Thursday, January 03, 2013

Stinking canine phallic fungi



A kindly coincidence brought tree surgeon, Duncan Smith , back to our village. A near neighbour had asked him to tame a leggy leylandii hedge and he had a ‘problem’. As a commercial enterprise, the municipal tips charge him to take his woodchip waste. It didn’t take too much imagination to find a permaculture solution: we said he could drive the 2km to our woods and dump it there. We’ve just spent a very pleasant three days in a sunny, if somewhat soggy, woodland, barrowing the woodchip along the nature walk we’ve previously created. The aromatic carpet makes walking easier on the sodden ground and, as it rots down, the woodchip will use up nitrogen, so acting as a weed and grass suppressing mulch.

Once we’d finished, we went for a stroll, spotting deer and wild boar foot prints and, in this unseasonally mild weather, some mushrooms. One we haven’t identified yet, one was a mushroom we’ve already met and the third was, well, how can I put this? It has the less-than-endearing qualities of smelling badly and looking like a dog’s penis, which gives it its Latin name,  Mutinus caninus. Its common name is the Dog Stickhorn. In Roger Phillips’ book, Mushrooms, the season is shown as summer to late autumn.

Another mushroom we came across is one I already know but hadn’t seen it in this form. It’s Clathrus ruber another member of the stinkhorn family. Not willy-shaped this time but seriously foul smelling. We’ve seen this several times in the comfrey patch at the back of the henhouse as a red cage but when I saw this in the woods, enveloped in a gelatinous outer ball and the cage very pale in colour, I wasn’t sure. I knelt down to sniff … nothing of note. Then I spotted one nearby, a little more like the ones I’m used to. Quite why, I’m not sure, but I again knelt down for a closer sniff and instantly recoiled at the really strong stink of shitty, rotten meat. Apparently, it does that to attract insects, which help in the distribution of its spores; isn’t Nature wonderful!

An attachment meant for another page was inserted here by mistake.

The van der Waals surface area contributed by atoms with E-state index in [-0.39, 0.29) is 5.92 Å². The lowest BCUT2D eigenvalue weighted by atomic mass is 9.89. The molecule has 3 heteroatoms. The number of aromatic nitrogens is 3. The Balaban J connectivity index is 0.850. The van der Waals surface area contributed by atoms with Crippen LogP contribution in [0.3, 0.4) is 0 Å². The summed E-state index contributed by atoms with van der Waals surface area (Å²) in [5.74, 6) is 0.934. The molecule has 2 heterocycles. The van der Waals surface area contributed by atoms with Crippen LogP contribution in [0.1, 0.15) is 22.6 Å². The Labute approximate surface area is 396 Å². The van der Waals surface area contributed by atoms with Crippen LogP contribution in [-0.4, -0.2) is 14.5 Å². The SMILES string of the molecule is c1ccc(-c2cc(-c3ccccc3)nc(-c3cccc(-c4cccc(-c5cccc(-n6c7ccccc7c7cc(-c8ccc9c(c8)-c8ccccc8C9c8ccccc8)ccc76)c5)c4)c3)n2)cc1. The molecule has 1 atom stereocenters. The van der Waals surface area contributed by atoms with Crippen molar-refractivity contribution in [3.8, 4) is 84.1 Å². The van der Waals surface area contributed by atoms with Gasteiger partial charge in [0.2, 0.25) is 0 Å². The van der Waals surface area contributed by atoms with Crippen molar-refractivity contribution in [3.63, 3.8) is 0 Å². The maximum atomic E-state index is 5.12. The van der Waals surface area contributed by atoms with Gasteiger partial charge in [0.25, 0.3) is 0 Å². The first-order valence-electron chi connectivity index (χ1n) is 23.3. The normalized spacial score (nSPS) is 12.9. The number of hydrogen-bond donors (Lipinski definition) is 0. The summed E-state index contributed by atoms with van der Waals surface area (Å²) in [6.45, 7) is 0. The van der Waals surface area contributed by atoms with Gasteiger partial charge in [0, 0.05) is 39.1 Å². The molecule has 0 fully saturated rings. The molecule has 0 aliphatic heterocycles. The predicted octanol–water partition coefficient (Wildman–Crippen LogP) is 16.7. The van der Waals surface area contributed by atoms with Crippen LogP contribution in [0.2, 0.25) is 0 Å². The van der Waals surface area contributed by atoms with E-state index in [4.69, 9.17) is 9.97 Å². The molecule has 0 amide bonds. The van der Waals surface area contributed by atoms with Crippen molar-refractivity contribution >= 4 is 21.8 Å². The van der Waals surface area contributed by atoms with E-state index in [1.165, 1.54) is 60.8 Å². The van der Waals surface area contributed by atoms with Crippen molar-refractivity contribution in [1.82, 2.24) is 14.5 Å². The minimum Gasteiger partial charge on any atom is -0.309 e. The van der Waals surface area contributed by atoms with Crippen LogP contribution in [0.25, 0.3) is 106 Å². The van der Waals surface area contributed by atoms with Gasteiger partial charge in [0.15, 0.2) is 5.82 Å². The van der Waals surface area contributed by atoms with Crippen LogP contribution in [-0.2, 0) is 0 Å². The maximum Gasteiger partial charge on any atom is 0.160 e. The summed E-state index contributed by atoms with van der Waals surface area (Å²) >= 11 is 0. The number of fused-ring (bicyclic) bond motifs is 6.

I couldn’t identify the last fungus, found in an area of Corsican pines, please post a comment if you know what it might be.

When the rain has been sheeting down, all too often recently, I’ve found gainful employ inside, freshening up our website for the new season, using our new logo, created by our friend, Tony, a professional graphic artist. I swapped me and my big green Renault van, diesel included, to help him and his family move house in exchange for a logo for our holiday cottage business. I should also mention recent holidaymaker Kieran, who did the bit of JavaScript that makes the images revolve on the front page: thanks to both of you.

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